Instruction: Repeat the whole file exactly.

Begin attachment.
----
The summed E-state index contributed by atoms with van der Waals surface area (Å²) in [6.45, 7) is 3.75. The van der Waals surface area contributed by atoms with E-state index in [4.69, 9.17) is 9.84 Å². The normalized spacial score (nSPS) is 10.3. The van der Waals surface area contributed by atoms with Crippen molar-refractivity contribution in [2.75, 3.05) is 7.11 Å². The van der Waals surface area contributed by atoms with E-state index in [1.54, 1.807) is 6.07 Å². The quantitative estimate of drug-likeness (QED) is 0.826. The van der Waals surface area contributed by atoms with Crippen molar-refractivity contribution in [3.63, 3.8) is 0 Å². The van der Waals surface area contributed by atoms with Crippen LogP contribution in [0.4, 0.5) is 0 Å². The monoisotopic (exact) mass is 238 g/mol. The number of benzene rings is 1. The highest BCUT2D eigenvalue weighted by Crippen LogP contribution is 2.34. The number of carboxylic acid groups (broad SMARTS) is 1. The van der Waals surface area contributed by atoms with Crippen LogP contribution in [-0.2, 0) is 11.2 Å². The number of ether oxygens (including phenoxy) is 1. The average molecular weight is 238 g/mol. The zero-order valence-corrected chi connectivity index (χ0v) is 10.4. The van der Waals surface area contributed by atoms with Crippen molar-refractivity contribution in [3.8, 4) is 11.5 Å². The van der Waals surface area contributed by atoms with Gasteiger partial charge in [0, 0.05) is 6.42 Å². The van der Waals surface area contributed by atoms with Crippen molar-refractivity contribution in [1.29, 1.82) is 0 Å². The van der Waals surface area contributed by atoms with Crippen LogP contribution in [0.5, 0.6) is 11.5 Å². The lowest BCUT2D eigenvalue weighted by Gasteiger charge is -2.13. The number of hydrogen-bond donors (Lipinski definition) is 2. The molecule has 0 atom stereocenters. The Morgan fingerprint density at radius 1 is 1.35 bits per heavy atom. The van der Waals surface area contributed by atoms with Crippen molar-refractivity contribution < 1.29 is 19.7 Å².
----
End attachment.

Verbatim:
The summed E-state index contributed by atoms with van der Waals surface area (Å²) in [6.45, 7) is 3.75. The van der Waals surface area contributed by atoms with E-state index in [4.69, 9.17) is 9.84 Å². The normalized spacial score (nSPS) is 10.3. The van der Waals surface area contributed by atoms with Crippen molar-refractivity contribution in [2.75, 3.05) is 7.11 Å². The van der Waals surface area contributed by atoms with E-state index in [1.54, 1.807) is 6.07 Å². The quantitative estimate of drug-likeness (QED) is 0.826. The van der Waals surface area contributed by atoms with Crippen molar-refractivity contribution in [3.63, 3.8) is 0 Å². The van der Waals surface area contributed by atoms with Crippen LogP contribution in [0.4, 0.5) is 0 Å². The monoisotopic (exact) mass is 238 g/mol. The number of benzene rings is 1. The highest BCUT2D eigenvalue weighted by Crippen LogP contribution is 2.34. The number of carboxylic acid groups (broad SMARTS) is 1. The van der Waals surface area contributed by atoms with Crippen LogP contribution in [-0.2, 0) is 11.2 Å². The number of ether oxygens (including phenoxy) is 1. The average molecular weight is 238 g/mol. The zero-order valence-corrected chi connectivity index (χ0v) is 10.4. The van der Waals surface area contributed by atoms with Crippen molar-refractivity contribution in [3.8, 4) is 11.5 Å². The van der Waals surface area contributed by atoms with Gasteiger partial charge in [0, 0.05) is 6.42 Å². The van der Waals surface area contributed by atoms with Crippen molar-refractivity contribution in [1.29, 1.82) is 0 Å². The van der Waals surface area contributed by atoms with Crippen LogP contribution in [0.5, 0.6) is 11.5 Å². The lowest BCUT2D eigenvalue weighted by Gasteiger charge is -2.13. The number of hydrogen-bond donors (Lipinski definition) is 2. The molecule has 0 atom stereocenters. The Morgan fingerprint density at radius 1 is 1.35 bits per heavy atom. The van der Waals surface area contributed by atoms with Crippen molar-refractivity contribution < 1.29 is 19.7 Å².